The Center for Disease Control’s new director, Dr. Rochelle Walensky, recently said she had a “recurring feeling I have of impending doom” regarding the coronavirus.

While the positive news about the quickly rising number of vaccines delivered should ease any sense of doom on the health front, that doesn’t mean such feelings are meritless when it comes to government. 

As Cato’s Chris Edwards writes, it’s entirely reasonable to feel that doom really is looming on the horizon given the federal government’s ongoing, debt-fueled spending spree:

This is not monopoly money, but rather it represents real resources that will be confiscated from people when the bills come due. Even without an infrastructure package, the federal government will spend $6.8 trillion this year, or double the $3.4 trillion the government will collect in tax revenues. That means the politicians are putting us another $3.4 trillion in debt just this year. That is like a family earning $34,000 and then spending $68,000 with $34,000 on credit cards.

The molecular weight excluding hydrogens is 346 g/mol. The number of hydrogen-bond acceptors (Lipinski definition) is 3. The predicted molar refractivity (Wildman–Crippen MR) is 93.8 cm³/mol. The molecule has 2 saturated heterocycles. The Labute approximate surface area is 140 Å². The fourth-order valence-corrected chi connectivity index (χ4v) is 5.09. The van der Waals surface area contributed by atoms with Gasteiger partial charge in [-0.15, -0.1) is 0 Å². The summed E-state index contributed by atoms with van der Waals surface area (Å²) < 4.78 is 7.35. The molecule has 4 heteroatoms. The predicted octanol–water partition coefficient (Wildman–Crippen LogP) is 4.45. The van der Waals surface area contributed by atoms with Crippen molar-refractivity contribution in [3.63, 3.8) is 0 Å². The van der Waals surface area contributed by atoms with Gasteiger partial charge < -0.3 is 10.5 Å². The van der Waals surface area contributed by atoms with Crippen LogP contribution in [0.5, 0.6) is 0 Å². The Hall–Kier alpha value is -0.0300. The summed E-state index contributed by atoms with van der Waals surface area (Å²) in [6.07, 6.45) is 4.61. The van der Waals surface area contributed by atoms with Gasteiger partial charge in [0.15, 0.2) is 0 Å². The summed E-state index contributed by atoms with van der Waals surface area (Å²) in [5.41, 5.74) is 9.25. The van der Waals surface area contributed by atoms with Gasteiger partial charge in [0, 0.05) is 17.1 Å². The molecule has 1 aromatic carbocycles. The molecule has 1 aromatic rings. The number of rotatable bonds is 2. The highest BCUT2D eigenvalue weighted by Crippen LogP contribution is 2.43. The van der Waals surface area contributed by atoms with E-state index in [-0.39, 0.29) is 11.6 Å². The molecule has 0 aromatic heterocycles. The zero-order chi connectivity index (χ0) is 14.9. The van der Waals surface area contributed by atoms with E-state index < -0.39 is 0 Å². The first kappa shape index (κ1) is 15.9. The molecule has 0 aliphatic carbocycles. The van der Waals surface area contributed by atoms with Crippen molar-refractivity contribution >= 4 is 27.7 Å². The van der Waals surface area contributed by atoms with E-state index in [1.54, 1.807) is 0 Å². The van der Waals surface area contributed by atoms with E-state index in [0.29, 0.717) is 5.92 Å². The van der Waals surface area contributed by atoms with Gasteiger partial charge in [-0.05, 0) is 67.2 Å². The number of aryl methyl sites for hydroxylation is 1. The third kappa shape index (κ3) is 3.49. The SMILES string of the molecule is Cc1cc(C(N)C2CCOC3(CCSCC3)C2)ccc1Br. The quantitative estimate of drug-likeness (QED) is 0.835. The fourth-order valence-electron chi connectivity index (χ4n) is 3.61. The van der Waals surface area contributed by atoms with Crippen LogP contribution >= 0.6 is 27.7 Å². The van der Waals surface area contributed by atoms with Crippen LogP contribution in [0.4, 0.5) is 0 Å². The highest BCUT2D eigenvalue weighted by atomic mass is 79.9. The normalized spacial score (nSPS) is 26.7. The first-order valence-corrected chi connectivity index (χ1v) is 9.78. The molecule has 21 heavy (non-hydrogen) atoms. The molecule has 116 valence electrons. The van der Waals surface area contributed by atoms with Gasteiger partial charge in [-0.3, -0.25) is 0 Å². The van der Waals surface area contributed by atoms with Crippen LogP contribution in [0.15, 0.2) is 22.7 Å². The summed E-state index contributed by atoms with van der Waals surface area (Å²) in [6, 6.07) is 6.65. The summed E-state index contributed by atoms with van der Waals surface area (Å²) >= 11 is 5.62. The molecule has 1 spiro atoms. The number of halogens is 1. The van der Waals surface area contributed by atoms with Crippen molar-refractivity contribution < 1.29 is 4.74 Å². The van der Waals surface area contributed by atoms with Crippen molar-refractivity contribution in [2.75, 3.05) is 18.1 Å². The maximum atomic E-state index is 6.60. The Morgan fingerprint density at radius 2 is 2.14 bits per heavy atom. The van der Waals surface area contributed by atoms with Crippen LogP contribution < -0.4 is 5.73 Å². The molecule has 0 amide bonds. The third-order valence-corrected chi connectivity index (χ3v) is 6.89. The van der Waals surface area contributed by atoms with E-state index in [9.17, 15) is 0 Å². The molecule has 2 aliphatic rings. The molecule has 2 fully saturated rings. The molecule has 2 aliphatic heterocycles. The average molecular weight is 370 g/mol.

When politicians issue debt, it is a uniquely damaging and unfair policy action. In general, Congress cannot bind future Congresses, which is called “legislative entrenchment.” Congress can pass laws restricting civil liberties today, but we can always get future Congresses to repeal them and end the damage. But with debt, Congress binds future taxpayers. It creates irreversible damage, an anchor that drags down the standard of living of Americans for decades to come.

Our political class has almost completely adopted the French King Louis XV’s sentiment of “après moi, le deluge.”  Or maybe the more current version is simply “YOLO.”

The future – and the debt we leave to anyone who lives there – isn’t our problem. Let’s spend like tomorrow doesn’t matter, and the bills never come due.

That’s ample reason to feel a sense of doom.

Image Credit: By Jericho [CC BY 3.0 (], via Wikimedia Commons